If I were to make a case for Zeppelin as the best “hard rock”/early metal band, this record would be among the couple records that I would present.
1975: Physical Graffiti (10/10)
I have been listening to this album for nearly two decades at this point, so it is way too close to my heart. But, on the occasion of its 40th anniversary, I am going to try to review it.
This is not Zeppelin’s very best record – it’s a little too spotty – and it’s not my favourite either. But I think it might be the most Zeppelin of Zeppelin albums. Nearly everything they did is available here:
- it’s got some of their very loudest material, and some of their poppiest;
- their longest songs and also their shortest;
- some of their flirtations with folk and country and tracks with ten (!!!) guitar overdubs;
- it contains some of their most mature, original compositions, and still has its share of rip-offs of other people’s work; despite being a showcase of Page’s abilities as a producer,
- it’s probably an even better showcase of how great a drummer Bonham was;
- it contains both new material and a host of outtakes from the last three albums;
Everything about the band is encapsulated here. If someone didn’t believe me about Zeppelin’s diversity I would point them to this record. If someone didn’t believe me that you could dance to Zeppelin (not that I do), I would point them to this record. (It’s their funkiest by far, I think.)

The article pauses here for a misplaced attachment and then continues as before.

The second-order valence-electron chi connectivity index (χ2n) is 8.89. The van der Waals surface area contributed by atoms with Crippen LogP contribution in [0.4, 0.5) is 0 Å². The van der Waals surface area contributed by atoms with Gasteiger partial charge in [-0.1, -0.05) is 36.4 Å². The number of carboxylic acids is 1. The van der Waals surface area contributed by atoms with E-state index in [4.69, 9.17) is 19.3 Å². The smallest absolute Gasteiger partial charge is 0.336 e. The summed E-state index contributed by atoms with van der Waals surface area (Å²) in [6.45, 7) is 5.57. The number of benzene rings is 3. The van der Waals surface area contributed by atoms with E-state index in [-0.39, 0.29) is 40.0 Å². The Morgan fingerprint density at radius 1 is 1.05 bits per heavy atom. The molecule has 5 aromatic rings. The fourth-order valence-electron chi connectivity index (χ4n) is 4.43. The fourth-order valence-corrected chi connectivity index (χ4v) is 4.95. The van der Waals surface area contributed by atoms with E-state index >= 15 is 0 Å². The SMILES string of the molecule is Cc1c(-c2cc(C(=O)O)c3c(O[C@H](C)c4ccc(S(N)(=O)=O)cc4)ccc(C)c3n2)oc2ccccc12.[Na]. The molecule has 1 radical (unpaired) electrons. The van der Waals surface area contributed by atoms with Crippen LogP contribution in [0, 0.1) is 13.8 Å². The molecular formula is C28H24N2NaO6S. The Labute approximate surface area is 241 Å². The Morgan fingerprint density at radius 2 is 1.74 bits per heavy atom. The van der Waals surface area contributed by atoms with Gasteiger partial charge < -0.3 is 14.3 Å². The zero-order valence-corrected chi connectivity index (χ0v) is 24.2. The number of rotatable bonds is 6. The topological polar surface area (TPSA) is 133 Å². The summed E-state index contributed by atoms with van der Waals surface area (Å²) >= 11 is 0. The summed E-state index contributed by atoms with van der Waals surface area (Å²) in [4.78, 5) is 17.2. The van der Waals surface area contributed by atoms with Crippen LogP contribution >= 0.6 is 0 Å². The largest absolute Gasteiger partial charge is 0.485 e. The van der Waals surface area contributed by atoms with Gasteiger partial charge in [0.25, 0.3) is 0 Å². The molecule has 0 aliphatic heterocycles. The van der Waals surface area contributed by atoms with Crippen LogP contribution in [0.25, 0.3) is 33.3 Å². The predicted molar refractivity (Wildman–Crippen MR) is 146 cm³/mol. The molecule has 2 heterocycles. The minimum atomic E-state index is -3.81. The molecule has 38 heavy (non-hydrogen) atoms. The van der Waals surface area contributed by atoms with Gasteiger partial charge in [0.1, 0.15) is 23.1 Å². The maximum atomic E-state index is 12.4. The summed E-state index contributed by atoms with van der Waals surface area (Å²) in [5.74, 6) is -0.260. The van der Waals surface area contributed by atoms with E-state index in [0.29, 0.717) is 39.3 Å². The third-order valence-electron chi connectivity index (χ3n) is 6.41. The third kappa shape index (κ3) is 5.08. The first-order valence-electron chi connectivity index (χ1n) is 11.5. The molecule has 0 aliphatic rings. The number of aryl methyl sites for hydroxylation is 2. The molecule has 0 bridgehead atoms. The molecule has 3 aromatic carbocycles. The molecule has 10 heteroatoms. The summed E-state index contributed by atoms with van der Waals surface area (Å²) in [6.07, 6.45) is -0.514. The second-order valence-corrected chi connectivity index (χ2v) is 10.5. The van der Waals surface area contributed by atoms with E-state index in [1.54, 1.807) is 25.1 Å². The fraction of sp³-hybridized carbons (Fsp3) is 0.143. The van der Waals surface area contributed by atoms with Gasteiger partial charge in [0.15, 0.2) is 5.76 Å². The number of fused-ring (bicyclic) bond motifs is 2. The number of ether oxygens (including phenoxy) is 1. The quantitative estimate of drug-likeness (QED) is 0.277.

It’s a shame that so many metal bands either don’t like Zeppelin (not metal enough) or ignore the lessons; numerous good bands could benefit from following Zeppelin’s example of eclecticism and its on this album that that eclecticism is on its fullest display.
1976: Presence (7/10)
The anniversary came up again and yet again I just couldn’t justify talking about it on the podcast. It’s their simplest record (minus “Achilles’ Last Stand”) and it shows they can do just that one thing as well as anyone. But it’s also their most boring album.
7/10 feels kind of charitable, no?
1979: In Through the Out Door (6/10)
I wrote: Synths shouldn’t replace guitars, no matter how much I like JPJ.
Not much of a review. I think 6/10 might be charitable but the best stuff here is arguably better than anything on Presence other than “Achilles’ Last Stand.”
1982: Coda (6/10)
As a teen, I was just happy for another Zeppelin album. But if I’m fair, this is not only merely a rarities album (albeit one with mostly pretty good stuff) but it is a rarities album that somehow managed to omit some major rarities. For example, “Hey, Hey What Can I Do.” And at least five other songs that could have been released in place of a live version (or soundcheck or whatever) of a song we’ve already heard.
So again, 6/10 feels charitable.